With a screwdriver so tiny it was almost lost between his fingers, Oliver tightened the last screw on the clockwork flower. His heart was racing as he looked up to see if Elizabeth had arrived yet, but her workbench remained empty. He just had time.
He scurried across the room, placed the flower in her seat, and ran back to his place, where he picked up his tools and set to looking busy.
A moment later Elizabeth came in, a figure of beauty in blue overalls with a single curl of her black hair falling across her face. Just looking at her made warmth spread through Oliver’s chest. The thought of kissing her sent that glow rushing to every corner of his body.
Elizabeth almost sat down before she noticed the flower and picked it up with a quizzical look.
Immediately, the clockwork began to click. Petals unfurled in a delicate dance that mimicked a rose at dawn. Elizabeth gave a shrug that made Oliver’s heart sink, then opened the side of the device to peer at the workings. Those at least drew a small smile, and hope sprang forth once more.
Elizabeth crossed the room and placed the flower on Oliver’s workbench.
“Your work, I believe,” she said.
Oliver blushed. “How did you know?”
“We’ve worked together for a year. I know how you build.”
“I made it for you.”
“I know. Thank you.”
“I have to get back to work.”
She left the flower, furling and unfurling to the rhythm of its spring, and walked away.
Oliver sighed and returned to work.
Oliver arrived at the workshop early, opened a box behind his workbench, and took out the object he had finished the night before. This time it was a whole bunch of flowers, each one a masterpiece of minuscule mechanisation, each a distinct and different flower he had found in a florist’s guide. He placed it on Elizabeth’s workbench and hurried back to his own.
This time she had to be impressed.
Half an hour later, Elizabeth walked in. As she approached her workbench, her usual swift stride slowed. Oliver smiled as he tried to focus on fixing a clock. She must be impressed.
Elizabeth picked up the flowers, releasing the lever that held the gears in place. Clockwork clicked, setting the bouquet to unfurl while roses reached up from the centre, rising toward the light coming in through the window, slender petals of red brass shining. It was the finest thing Oliver had ever made.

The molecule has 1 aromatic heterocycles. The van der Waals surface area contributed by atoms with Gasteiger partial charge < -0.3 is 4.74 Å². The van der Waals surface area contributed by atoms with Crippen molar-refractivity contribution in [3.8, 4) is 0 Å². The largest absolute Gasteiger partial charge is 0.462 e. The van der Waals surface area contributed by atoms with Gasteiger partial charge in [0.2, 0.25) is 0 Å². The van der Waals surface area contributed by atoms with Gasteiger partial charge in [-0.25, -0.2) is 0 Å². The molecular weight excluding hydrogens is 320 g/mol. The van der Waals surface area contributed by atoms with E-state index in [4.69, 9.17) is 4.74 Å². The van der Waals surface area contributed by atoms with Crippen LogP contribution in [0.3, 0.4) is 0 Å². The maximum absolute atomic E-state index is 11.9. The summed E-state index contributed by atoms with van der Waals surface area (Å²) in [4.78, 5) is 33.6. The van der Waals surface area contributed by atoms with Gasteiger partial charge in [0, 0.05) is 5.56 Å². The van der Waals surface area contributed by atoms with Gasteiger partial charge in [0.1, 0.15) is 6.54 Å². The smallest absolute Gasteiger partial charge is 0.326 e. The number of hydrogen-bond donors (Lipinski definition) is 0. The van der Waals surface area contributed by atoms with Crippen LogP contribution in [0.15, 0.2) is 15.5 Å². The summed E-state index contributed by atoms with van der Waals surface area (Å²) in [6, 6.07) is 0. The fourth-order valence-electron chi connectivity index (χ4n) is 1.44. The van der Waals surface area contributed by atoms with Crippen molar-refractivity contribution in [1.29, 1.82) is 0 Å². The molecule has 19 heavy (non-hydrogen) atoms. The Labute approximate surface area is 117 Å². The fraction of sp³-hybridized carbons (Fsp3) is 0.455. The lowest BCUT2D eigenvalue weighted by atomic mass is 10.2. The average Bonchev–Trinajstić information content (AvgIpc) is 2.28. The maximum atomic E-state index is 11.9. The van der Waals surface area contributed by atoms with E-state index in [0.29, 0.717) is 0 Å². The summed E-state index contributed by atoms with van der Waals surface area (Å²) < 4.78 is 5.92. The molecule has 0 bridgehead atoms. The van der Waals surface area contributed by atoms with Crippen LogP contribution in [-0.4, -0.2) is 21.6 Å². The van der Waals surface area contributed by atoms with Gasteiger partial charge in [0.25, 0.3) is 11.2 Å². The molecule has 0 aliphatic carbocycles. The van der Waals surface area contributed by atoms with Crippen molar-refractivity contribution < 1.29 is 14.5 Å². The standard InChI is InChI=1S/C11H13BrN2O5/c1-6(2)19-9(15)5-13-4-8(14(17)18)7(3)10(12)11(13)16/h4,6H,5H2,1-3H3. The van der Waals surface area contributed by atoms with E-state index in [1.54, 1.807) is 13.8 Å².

She turned and strode over to his workbench. Instead of a beaming smile her face was stiff, almost scowling.
“Stop this,” she said, slamming the flowers down on the workbench. Oliver winced at her voice and at the rattling from the delicate mechanisms. “I don’t want your flowers, Oliver. I’m sorry if something made you think otherwise, but this has to stop.”
She walked away. Oliver looked down sadly as the roses wilted and their brass petals tinkled to the floor.
Oliver closed the hatch on a mechanical horse eight inches long, then set it to trotting across the workshop floor. He had surpassed himself. The legs moved as naturally as any animal, the silver strands of the mane flowed in an imagined wind. It was a thing of beauty and he had never felt more proud.
Elizabeth loved horses. She had to love this.
The door creaked open, earlier than expected. Elizabeth stood in the doorway, eyes narrowed as she looked down at Oliver crouching over the horse, which was even now making its way towards her workbench.
“What is that?” she asked sharply.
“I made it,” Oliver said. “For…”
He hesitated. He could already see the disapproval in her face, see her tensing as she got ready to tell him off. Tears welled at the corners of his eyes as a gaping chasm opened in his heart, one that threatened to swallow him whole.
But the sound of the horse, its clicking gears and clattering hoof beats, drew his attention. This thing he had made set a slender, tenuous bridge across that chasm inside him, a feeling of warmth and hope despite the darkness.
“I made it for me,” he said, unable to look at her. “To see if I could.”
“That’s amazing.” Elizabeth’s voice softened. She came to crouch beside him, watching the horse as it came to a halt against the wall. “You should be so proud.”
He was. And as that pride unfurled like a flower in his heart, he felt just a little of the warmth he had felt for Elizabeth, turned in on himself.
Perhaps he would make a dog next. He really liked dogs.
If you’d like more flash fiction then you can sign up to my mailing list, where you’ll get a free ebook of steampunk short stories and a flash story straight to your inbox every Friday.
Dirk Dynamo is used to adventure. He’s chased villainous masterminds across the mountains of Europe, stalked gangsters through the streets of Chicago, and faced the terrible battlefields of the Civil War. But now he’s on a mission that will really shake his world.
For centuries, the Great Library of Alexandria was thought lost. Now a set of clues has been discovered that could lead to its hiding place. With the learned adventurers of the Epiphany Club, Dirk sets out to gather the clues, track down the Library, and reveal its secrets to the world.
Roaming from the jungles of West Africa to the sewers beneath London, The Epiphany Club is a modern pulp adventure, a story of action, adventure, and romance set against the dark underbelly of the Victorian age.
Available in all good ebook stores and as a print edition via Amazon.